Daily Market Update – July 24, 2014 (8:30 AM)
Along the lines of yesterday’s thoughts about the absence of market leaders, it’s too bad that advertising revenues aren’t the sort of thing that pick up everyone’s confidence and floats all sectors higher.
If that was the case then Facebook would be this generation’s IBM.
Facebook’s continuing ability to generate ad revenue, especially from mobile devices, is really incredible.
Yesterday was the company’s ninth earnings report since going public and investors have only once not rewarded existing shareholders after the very first time someone expressed negativity about the lack of a mobile strategy way back when.
While good news for Facebook it’s not really clear what their fortunes mean for anyone else.
It’s tempting to believe that increased ad revenues reflect increased optimism by retailers and increased interest by consumers. That could be good news for retailers.
Of course, it could also just mean that more people are on line with Facebook and spending more time when on line on the site, as Facebook ads can generate revenue simply by being served and not always requiring a click to bring in the bucks.
Facebook was one of those companies that I thought about selling puts in advance of earnings, but I rarely want to do so when there is a large advance in share price right before earnings. More often than not that kind of pre-earnings advance is an invitation to tumble after the data is released.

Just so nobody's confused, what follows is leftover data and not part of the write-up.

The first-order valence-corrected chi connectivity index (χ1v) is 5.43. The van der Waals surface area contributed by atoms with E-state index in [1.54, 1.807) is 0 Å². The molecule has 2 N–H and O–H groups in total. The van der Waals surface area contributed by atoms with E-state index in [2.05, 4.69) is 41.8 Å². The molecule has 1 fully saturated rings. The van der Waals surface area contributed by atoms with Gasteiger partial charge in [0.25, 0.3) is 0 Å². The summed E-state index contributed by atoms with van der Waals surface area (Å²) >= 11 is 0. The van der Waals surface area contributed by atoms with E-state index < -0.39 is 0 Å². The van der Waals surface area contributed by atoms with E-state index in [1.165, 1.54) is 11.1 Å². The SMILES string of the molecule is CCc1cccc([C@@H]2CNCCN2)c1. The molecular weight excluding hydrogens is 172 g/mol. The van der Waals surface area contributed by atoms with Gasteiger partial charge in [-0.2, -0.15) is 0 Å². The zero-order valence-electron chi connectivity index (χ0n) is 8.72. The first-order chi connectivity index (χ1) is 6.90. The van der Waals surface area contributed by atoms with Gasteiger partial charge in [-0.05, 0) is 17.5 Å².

Not so this time around.
While the market has a mild upward bias in the pre-opening futures, it’s not too likely that anyone has to thank Facebook, although other individual stocks, like Twitter, may be getting some benefit by their loose association or resemblance to Facebook.
For things that really matter and are better reflections of the overall economy you have to look to companies like Caterpillar, which reported this morning. Their EPS figures are improving, thanks to large buy backs, which will be increasing. However, revenues were on the light side and projections for next year are on the low side of analyst’s reports.
So what does that mean?
A year ago the most celebrated and successful short seller, Jim Chanos, very publicly called Caterpillar his short of the year. Since that time shares are about 25% higher.
The Chairman was called the worst CEO of the year and widely criticized for executing buy backs at high share prices.
This one company just shows that no one really knows, no matter how good their thesis.
Business is not as good as expected, financial optics improving EPS data and the stock just goes higher.
Too bad there aren’t more of those. I’d gladly trade being right on my thesis for boatloads of profits.
Hopefully this morning’s muted strength will translate into some of those profits.
With next week’s weekly options trading beginning for those companies that don’t have expanded weekly options there is a chance of adding some positions, such as Texas Instruments, which goes ex-dividend next week, but my focus will continue to be finding opportunities for rollover.
At the moment there looks like there is the possibility of a fair number of assignments and some rollovers in the making. Since the past seven or so Friday’s have closed positively, that gives me some encouragement for this week, which has otherwise been bereft of activity and more importantly, income revenue.